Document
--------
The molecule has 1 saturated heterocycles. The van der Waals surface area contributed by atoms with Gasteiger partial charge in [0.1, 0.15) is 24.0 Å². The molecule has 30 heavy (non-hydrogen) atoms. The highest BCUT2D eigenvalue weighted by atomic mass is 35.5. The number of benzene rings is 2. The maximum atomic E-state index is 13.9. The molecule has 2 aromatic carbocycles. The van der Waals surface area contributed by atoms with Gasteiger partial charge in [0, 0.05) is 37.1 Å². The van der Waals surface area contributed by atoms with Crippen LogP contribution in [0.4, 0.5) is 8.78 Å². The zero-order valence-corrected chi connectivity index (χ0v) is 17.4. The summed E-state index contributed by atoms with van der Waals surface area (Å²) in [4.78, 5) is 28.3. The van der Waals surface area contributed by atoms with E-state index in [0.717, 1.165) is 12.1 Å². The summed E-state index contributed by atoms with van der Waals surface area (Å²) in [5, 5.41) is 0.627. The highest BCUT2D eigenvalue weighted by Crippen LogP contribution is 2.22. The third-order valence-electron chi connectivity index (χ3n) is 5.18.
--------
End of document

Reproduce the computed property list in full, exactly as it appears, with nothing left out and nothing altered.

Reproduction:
The molecule has 1 saturated heterocycles. The van der Waals surface area contributed by atoms with Gasteiger partial charge in [0.1, 0.15) is 24.0 Å². The molecule has 30 heavy (non-hydrogen) atoms. The highest BCUT2D eigenvalue weighted by atomic mass is 35.5. The number of benzene rings is 2. The maximum atomic E-state index is 13.9. The molecule has 2 aromatic carbocycles. The van der Waals surface area contributed by atoms with Gasteiger partial charge in [0, 0.05) is 37.1 Å². The van der Waals surface area contributed by atoms with Crippen LogP contribution in [0.4, 0.5) is 8.78 Å². The zero-order valence-corrected chi connectivity index (χ0v) is 17.4. The summed E-state index contributed by atoms with van der Waals surface area (Å²) in [4.78, 5) is 28.3. The van der Waals surface area contributed by atoms with E-state index in [0.717, 1.165) is 12.1 Å². The summed E-state index contributed by atoms with van der Waals surface area (Å²) in [5, 5.41) is 0.627. The highest BCUT2D eigenvalue weighted by Crippen LogP contribution is 2.22. The third-order valence-electron chi connectivity index (χ3n) is 5.18.